Linchpin of America's Pivot? U.S. Courts India to Maintain Military Superiority Over China
President Barack Obama and Prime Minister Manmohan Singh chat during the State Dinner at Rashtrapati Bhavan, the presidential palace, in New Delhi, India.
Photo Credit: Pete Souza/White House/Wikimedia Commons
Stay up to date with the latest headlines via email.
The January 2012 Pentagon document on Strategic Guidance, entitled “Sustaining Global Leadership: Priorities for Twenty First Century,” has inaugurated a new cold war in the Asia-Pacific region between the United States and China. The document affirms that the United States will of necessity rebalance, or “pivot,” towards the Asia-Pacific region. The goal of the rebalancing—American “global leadership”—is a fancy name for empire, maintained by military superiority.
The document gives a prominent place for India in the U.S. strategy, which came as a surprise to many observers. While India is singled out with specific reference to strategic partnership, long-standing allies such as Japan, Australia, and South Korea are clubbed together under “existing alliances.” In his maiden visit to India in the first week of May, U.S. Secretary of Defense Leon Panetta piled on, calling defense cooperation with India “a linchpin in U.S. strategy” in Asia.
In what may be called cartographic diplomacy, the United States is keen to show that there is geostrategic and even territorial convergence between the United States and India in the region. The January Strategic Guidance document, for example, refers specifically to “the arc extending from the Western Pacific and East Asia into the Indian Ocean and South Asia.” In a November 2011 article for Foreign Policy,Secretary of State Hillary Clinton defined the Asia-Pacific as stretching “from the Indian subcontinent to the Western shores of the Americas. The region spans two oceans – the Pacific and the Indian–that are increasingly linked by shipping and strategy.” It is interesting to note the inclusion of South Asia in the geographic area of the Asia-Pacific pivot. South Asia has generally been considered a distinct strategic sub-region of Asia, one the United States apparently intends to integrate into its strategy for the broader continent.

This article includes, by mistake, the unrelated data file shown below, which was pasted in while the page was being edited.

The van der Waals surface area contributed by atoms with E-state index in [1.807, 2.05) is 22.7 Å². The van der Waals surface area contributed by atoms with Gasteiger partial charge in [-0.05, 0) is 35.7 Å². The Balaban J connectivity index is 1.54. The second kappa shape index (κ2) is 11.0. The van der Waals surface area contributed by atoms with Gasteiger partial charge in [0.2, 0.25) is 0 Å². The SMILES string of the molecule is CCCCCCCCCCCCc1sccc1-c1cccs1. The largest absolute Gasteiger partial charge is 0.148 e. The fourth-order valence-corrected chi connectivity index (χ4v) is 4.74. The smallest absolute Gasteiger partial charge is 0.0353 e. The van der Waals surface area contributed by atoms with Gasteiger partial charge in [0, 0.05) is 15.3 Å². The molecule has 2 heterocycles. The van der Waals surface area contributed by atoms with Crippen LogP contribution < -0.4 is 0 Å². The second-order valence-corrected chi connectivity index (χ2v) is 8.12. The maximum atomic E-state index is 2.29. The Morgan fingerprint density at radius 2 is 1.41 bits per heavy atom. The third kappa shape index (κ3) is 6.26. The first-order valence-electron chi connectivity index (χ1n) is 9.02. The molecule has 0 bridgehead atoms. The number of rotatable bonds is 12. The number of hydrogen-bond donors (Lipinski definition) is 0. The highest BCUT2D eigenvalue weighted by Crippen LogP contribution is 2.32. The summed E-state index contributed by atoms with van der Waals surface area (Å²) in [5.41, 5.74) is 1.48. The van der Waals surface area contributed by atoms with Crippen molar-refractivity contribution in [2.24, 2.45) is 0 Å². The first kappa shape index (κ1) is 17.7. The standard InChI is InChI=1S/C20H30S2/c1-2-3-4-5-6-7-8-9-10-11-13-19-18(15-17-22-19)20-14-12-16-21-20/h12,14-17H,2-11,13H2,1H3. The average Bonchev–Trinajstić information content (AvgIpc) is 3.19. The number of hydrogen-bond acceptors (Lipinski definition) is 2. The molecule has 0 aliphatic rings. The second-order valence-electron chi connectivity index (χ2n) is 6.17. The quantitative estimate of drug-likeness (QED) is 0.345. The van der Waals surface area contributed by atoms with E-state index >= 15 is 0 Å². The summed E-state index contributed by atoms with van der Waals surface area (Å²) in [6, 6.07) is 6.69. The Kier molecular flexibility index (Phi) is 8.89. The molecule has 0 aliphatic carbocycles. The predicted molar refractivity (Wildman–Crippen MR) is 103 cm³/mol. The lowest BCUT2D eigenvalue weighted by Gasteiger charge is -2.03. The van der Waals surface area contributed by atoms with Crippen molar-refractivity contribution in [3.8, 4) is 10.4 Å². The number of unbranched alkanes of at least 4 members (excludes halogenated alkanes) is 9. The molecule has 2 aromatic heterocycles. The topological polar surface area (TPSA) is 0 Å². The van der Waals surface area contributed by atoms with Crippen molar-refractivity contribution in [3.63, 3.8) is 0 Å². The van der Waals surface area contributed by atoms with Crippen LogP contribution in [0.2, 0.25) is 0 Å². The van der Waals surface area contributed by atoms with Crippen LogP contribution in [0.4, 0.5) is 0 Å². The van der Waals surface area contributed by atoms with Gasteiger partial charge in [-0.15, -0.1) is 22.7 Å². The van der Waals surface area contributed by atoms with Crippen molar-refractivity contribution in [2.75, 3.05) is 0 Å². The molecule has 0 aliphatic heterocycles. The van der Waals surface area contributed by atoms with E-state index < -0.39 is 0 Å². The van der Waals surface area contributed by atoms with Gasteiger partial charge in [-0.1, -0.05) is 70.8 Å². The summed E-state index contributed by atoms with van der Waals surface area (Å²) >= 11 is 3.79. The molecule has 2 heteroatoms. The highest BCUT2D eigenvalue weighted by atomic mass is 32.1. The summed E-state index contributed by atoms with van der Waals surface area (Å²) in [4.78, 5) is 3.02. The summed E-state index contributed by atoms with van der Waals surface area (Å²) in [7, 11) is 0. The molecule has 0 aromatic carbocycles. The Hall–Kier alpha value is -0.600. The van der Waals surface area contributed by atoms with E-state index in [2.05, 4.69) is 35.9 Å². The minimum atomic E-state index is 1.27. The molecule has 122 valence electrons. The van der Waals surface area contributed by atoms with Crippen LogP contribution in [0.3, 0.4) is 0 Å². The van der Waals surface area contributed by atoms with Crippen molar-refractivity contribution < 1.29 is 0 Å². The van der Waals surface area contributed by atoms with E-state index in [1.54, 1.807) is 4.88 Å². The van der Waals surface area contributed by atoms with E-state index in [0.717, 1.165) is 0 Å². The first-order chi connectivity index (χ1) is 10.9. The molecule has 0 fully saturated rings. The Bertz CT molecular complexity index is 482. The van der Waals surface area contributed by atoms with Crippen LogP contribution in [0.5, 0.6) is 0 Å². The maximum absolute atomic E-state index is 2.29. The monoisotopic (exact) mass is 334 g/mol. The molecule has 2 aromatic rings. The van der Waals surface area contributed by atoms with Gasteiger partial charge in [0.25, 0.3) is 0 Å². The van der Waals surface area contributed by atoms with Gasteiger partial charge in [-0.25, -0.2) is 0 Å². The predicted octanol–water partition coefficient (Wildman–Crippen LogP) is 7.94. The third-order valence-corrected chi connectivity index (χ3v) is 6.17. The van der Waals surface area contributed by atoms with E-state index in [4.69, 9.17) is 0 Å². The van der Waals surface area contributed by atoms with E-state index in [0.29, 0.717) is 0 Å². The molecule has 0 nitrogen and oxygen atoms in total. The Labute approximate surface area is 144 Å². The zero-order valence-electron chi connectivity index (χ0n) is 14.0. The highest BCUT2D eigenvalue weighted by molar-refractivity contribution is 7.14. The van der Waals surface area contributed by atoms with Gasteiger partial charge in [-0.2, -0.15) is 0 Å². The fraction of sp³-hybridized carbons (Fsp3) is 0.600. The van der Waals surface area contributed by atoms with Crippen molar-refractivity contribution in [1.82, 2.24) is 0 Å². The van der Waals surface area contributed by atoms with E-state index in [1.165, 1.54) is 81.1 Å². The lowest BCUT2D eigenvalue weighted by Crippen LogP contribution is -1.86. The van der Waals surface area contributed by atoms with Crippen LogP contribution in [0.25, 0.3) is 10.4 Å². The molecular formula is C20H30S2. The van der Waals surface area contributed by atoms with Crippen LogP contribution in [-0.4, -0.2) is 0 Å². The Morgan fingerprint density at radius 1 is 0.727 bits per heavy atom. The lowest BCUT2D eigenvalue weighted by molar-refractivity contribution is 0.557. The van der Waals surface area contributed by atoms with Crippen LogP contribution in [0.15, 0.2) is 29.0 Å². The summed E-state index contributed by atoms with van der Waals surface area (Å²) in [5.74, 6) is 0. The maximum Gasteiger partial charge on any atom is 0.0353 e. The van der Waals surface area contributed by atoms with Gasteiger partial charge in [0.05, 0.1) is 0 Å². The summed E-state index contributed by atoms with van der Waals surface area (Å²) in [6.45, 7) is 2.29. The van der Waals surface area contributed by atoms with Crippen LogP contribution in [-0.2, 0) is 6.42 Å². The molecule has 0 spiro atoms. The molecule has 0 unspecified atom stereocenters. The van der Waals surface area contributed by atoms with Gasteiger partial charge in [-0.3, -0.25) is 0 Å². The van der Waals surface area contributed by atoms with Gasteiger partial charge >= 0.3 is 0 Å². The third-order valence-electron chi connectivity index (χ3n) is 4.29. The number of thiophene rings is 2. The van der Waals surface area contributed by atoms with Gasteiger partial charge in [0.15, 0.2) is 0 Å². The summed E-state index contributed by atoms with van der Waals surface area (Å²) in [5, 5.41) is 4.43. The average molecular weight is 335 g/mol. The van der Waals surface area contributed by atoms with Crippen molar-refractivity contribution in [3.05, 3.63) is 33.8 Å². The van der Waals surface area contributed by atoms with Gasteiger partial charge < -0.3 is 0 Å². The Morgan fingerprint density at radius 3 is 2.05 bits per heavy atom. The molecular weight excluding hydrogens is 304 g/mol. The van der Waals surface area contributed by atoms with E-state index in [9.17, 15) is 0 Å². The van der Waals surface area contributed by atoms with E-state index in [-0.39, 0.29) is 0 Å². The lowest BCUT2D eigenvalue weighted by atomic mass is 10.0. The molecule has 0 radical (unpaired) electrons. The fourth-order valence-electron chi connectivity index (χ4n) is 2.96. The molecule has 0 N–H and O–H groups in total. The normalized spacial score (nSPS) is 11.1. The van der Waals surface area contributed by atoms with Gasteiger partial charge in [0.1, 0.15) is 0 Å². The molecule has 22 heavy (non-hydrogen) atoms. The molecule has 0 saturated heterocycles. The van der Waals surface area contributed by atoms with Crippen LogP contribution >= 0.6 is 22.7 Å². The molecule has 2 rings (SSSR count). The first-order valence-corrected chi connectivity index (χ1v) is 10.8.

The United States has been exhorting India to move from its “ Look East” policy to an “Act East” policy. Washington expects India to go beyond forging bilateral relations with countries in the region and to get involved in their critical issues. This, the United States believes, is essential for the integration of the Asia-Pacific region under a U.S. umbrella.
Towards a Military Alliance
While India has provided assistance to the United States in Afghanistan and continued defense cooperation on other fronts, the two countries have operated under a formal framework only since 2005. An agreement signed that year proclaimed that the two countries were entering a new era and transforming their relationship to reflect their “common principles and shared national interests.” It underlined that the countries’ defense relationship was the most important component of the larger strategic partnership, entailing new joint military exercises, exchanges, and multinational operations. The major component is an expansion of “defense transactions, not as ends in and of themselves but as a means to strengthen our security, reinforce our strategic partnership, [and] achieve greater interaction between our defense establishments.”
From the outset of this new stage, it was evident that what the United States wanted was a military alliance. Ambassador Robert D. Blackwill, at the end of his New Delhi assignment in May 2003, said that the ultimate strategic objective was to have an Indian military that was capable of operating effectively alongside its American counterpart in future joint operations.
This framework was the basis of the nuclear deal between India and the United States that gave India de facto recognition as a nuclear-armed state, which was announced just weeks afterward. A series of defense-related agreements followed in 2007.
Although India remains unwilling at this juncture to sign pending defense agreements that might be construed as opening the door for an official military alliance with the United States, there has been considerable progress on U.S.-India arms transactions. The United States has bagged the largest number of arms contracts—about $8 billion worth in the last five years—despite its stringent and intrusive end use monitoring requirements. India has fundamentally reoriented its defense procurement, moving away from its traditional reliance on Russia. In fact, nearly half the value of all Indian defense deals in recent years has been in U.S. transactions alone.